British fight fans love a big domestic showdown. Especially when its the heavyweights. We only have to go back to July of this year for evidence of that when 30,000 turned up at Upton Park to watch David Haye demolish ‘arch rival’ Dereck Chisora in 5 rounds of a bout that mightn’t have had the blessing of the British Boxing Board of Control but proved popular nonetheless.
Now before you all think I’ve lost a marble or two, I’m not suggesting for one minute that David Price (14-0 12 KOs), defending his British and Commonwealth Heavyweight titles this coming Saturday against near-pensioner Matt Skelton (28-6 23 KOs) is anything close to a big domestic showdown.
Its likely to be closer to a beat-down than a showdown.
But the fight does have a purpose.
It represents Price’s third defence of his British title and if victorious (small ‘if’) he will have earned the right to keep the prestigious Lonsdale belt, or a copy thereof, forever. Something a few fighters still regard as an honourable achievement in this day and age when belts are all too often vacated in favour of the next biggest payday available.
Price appears to be a man of substance and decency, articulate and clearly possessing of fists which are surely flesh on tungsten-titanium.
In fact, on that latter point it wouldn’t much surprise me if there were old bits of Price locked away at Cyberdine Systems such is the lethal manner in which he has blown through his opposition thus far.
And he clearly has absolute focus on earning that belt before any other objectives are considered.
But feeble Terminator references aside, the big British showdown that the public are demanding is Price against Tyson Fury.
It was Fury that vacated his commonwealth title when Price was installed as the mandatory shot and it’s been Fury who has made some quite outrageous comments live on British television about Price and via his Twitter account.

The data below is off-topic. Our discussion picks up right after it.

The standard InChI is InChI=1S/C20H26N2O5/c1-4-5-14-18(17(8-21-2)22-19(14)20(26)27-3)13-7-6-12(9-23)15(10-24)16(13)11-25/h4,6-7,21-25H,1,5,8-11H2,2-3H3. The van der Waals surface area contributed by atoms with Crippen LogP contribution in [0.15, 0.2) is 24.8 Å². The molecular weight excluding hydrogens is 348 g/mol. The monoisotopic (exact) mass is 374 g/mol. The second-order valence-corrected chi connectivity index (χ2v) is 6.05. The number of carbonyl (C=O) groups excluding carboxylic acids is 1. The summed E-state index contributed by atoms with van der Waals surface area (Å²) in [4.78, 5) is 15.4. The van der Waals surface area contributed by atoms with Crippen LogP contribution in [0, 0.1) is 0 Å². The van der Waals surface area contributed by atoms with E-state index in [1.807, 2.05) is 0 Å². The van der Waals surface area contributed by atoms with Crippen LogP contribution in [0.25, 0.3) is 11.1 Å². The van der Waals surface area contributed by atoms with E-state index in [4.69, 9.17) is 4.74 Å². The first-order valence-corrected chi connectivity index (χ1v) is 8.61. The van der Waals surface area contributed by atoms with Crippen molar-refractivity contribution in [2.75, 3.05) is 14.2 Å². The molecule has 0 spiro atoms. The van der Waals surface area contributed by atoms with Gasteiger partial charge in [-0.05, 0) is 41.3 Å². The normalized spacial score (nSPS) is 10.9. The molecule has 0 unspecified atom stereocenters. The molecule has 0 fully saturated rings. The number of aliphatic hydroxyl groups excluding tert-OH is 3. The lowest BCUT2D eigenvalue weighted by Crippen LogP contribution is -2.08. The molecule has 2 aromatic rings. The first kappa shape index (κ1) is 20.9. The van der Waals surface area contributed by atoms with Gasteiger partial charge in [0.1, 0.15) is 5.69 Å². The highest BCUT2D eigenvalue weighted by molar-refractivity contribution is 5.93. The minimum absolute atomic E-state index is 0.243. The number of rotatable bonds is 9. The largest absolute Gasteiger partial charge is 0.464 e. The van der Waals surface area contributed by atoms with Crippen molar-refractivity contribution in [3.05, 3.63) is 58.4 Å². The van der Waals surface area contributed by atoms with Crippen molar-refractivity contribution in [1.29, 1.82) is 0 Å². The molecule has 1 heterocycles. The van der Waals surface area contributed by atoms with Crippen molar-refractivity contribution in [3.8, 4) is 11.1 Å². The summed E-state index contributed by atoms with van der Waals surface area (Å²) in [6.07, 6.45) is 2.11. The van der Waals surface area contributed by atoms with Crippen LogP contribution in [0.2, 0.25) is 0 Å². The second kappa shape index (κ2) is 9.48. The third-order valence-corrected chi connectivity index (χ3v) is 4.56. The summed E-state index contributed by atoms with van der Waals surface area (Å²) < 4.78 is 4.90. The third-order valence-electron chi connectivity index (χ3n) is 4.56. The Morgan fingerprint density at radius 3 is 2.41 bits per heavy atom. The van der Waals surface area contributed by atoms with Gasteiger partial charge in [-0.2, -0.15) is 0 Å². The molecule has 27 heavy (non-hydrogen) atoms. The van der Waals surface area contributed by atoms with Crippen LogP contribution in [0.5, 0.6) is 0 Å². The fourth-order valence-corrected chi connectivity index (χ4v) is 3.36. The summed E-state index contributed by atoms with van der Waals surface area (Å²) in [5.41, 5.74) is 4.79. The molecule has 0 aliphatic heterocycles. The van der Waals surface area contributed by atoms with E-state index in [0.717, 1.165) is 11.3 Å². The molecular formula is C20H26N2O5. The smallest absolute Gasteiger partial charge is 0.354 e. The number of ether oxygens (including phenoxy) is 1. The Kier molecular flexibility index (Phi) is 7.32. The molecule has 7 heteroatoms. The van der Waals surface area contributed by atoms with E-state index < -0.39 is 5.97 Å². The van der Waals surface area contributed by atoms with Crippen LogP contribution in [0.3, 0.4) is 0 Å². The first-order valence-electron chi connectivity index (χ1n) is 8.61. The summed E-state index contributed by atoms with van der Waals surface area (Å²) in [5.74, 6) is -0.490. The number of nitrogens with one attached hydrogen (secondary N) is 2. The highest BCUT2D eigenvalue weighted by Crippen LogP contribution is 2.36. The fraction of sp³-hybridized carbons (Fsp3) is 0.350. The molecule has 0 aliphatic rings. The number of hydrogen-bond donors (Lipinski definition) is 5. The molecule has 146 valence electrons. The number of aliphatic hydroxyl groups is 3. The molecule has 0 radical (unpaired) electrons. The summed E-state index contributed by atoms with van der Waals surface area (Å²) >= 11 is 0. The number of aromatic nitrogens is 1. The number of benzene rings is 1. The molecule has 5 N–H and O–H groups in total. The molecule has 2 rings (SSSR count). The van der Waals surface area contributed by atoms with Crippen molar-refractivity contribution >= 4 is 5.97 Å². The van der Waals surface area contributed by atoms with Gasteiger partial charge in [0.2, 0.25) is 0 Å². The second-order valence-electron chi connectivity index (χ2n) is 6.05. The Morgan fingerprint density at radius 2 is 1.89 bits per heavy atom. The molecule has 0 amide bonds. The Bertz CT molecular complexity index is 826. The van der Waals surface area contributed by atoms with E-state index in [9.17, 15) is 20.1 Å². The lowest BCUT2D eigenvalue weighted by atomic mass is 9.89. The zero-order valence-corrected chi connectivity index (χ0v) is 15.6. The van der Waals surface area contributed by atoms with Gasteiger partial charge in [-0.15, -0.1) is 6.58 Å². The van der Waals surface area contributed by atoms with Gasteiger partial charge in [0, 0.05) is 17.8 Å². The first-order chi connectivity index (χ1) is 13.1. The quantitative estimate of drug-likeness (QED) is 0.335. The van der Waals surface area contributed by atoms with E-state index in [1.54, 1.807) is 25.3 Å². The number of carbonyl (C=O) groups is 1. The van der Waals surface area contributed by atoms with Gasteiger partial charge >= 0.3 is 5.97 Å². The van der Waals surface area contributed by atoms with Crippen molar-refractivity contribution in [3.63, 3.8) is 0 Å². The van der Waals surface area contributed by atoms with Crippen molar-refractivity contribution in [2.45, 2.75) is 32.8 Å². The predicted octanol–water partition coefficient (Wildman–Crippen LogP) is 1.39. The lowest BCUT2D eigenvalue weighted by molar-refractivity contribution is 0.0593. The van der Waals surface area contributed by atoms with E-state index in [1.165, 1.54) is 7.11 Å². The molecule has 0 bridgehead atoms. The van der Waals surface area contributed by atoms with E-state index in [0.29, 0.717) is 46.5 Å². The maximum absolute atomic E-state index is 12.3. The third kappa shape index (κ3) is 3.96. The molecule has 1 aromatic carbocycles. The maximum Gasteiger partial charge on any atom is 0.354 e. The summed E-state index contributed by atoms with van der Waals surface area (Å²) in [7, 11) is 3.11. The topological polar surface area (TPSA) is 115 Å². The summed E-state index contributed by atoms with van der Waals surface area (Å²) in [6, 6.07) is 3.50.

Its a fight that is brewing. Of course, fans want it now. Fury is being angled into position for a shot at one of the two Klitschko’s and with ongoing challenges around TV network conflicts its one that will probably need a little more time in the oven.
Price will continue to incrementally build, perhaps with Chisora after Skelton, while waiting for Fury to come back from what could be a rapid ascent to the dizzy heights, with or without a belt.
Depending on Vitali’s next move, Fury could find himself in pole position for a shot at a vacant WBC title given that his next fight against one time failed world title challenger and more recently losing Prizefighter finalist, Kevin Johnson is being billed as an eliminator.
Or he could just get demolished by Wladimir who will punish his leaky defence.
But ever the optimist, Fury versus Price for the WBC title. Now THAT’s a domestic showdown!
Expect Price to dust Skelton in the first half of the fight which takes place at the Aintree Equestrian Centre in Price’s native Liverpool.
The undercard merits no mention. Price is promoter Frank Maloney’s only marketable fighter and probably represents his last throw of the dice to regain the glory achieved with his former charge, Lennox Lewis.
So, Price by brutal KO.
He’ll be back!